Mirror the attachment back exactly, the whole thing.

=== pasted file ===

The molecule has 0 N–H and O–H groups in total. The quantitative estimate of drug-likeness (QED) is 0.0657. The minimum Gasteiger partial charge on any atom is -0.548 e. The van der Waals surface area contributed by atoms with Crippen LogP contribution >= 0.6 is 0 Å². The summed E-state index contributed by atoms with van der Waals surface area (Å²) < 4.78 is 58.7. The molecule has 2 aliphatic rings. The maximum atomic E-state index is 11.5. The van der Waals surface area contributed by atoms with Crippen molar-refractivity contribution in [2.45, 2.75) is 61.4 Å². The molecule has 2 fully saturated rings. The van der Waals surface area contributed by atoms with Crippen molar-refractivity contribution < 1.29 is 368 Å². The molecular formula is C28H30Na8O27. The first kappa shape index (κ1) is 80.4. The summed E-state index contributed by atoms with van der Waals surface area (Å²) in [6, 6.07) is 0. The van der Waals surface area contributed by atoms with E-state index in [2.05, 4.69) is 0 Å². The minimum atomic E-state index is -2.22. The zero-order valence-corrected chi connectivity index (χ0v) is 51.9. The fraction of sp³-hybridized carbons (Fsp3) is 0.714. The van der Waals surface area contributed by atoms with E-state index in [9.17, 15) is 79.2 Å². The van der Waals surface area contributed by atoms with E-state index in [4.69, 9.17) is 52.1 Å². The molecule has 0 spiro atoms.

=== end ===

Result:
The molecule has 0 N–H and O–H groups in total. The quantitative estimate of drug-likeness (QED) is 0.0657. The minimum Gasteiger partial charge on any atom is -0.548 e. The van der Waals surface area contributed by atoms with Crippen LogP contribution >= 0.6 is 0 Å². The summed E-state index contributed by atoms with van der Waals surface area (Å²) < 4.78 is 58.7. The molecule has 2 aliphatic rings. The maximum atomic E-state index is 11.5. The van der Waals surface area contributed by atoms with Crippen molar-refractivity contribution in [2.45, 2.75) is 61.4 Å². The molecule has 2 fully saturated rings. The van der Waals surface area contributed by atoms with Crippen molar-refractivity contribution < 1.29 is 368 Å². The molecular formula is C28H30Na8O27. The first kappa shape index (κ1) is 80.4. The summed E-state index contributed by atoms with van der Waals surface area (Å²) in [6, 6.07) is 0. The van der Waals surface area contributed by atoms with E-state index in [2.05, 4.69) is 0 Å². The minimum atomic E-state index is -2.22. The zero-order valence-corrected chi connectivity index (χ0v) is 51.9. The fraction of sp³-hybridized carbons (Fsp3) is 0.714. The van der Waals surface area contributed by atoms with E-state index in [9.17, 15) is 79.2 Å². The van der Waals surface area contributed by atoms with E-state index in [4.69, 9.17) is 52.1 Å². The molecule has 0 spiro atoms.